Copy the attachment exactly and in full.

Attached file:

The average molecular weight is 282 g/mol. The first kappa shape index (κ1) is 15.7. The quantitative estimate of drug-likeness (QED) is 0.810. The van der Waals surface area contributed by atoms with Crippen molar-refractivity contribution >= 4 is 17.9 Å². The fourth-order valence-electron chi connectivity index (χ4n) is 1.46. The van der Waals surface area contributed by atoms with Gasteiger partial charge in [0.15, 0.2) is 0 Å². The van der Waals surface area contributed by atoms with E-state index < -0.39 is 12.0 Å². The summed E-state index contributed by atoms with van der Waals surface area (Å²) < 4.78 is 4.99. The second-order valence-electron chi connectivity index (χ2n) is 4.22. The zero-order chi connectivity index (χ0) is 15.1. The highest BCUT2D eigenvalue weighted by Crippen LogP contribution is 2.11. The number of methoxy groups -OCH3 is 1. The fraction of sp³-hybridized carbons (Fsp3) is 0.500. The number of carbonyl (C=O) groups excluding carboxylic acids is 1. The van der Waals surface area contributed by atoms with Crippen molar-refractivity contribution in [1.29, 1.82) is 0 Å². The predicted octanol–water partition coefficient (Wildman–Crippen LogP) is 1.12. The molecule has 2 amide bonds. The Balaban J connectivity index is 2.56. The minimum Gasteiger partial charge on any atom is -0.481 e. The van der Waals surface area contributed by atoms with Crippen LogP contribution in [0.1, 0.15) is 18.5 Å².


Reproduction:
The average molecular weight is 282 g/mol. The first kappa shape index (κ1) is 15.7. The quantitative estimate of drug-likeness (QED) is 0.810. The van der Waals surface area contributed by atoms with Crippen molar-refractivity contribution >= 4 is 17.9 Å². The fourth-order valence-electron chi connectivity index (χ4n) is 1.46. The van der Waals surface area contributed by atoms with Gasteiger partial charge in [0.15, 0.2) is 0 Å². The van der Waals surface area contributed by atoms with E-state index < -0.39 is 12.0 Å². The summed E-state index contributed by atoms with van der Waals surface area (Å²) < 4.78 is 4.99. The second-order valence-electron chi connectivity index (χ2n) is 4.22. The zero-order chi connectivity index (χ0) is 15.1. The highest BCUT2D eigenvalue weighted by Crippen LogP contribution is 2.11. The number of methoxy groups -OCH3 is 1. The fraction of sp³-hybridized carbons (Fsp3) is 0.500. The number of carbonyl (C=O) groups excluding carboxylic acids is 1. The van der Waals surface area contributed by atoms with Crippen molar-refractivity contribution in [1.29, 1.82) is 0 Å². The predicted octanol–water partition coefficient (Wildman–Crippen LogP) is 1.12. The molecule has 2 amide bonds. The Balaban J connectivity index is 2.56. The minimum Gasteiger partial charge on any atom is -0.481 e. The van der Waals surface area contributed by atoms with Crippen LogP contribution in [0.1, 0.15) is 18.5 Å².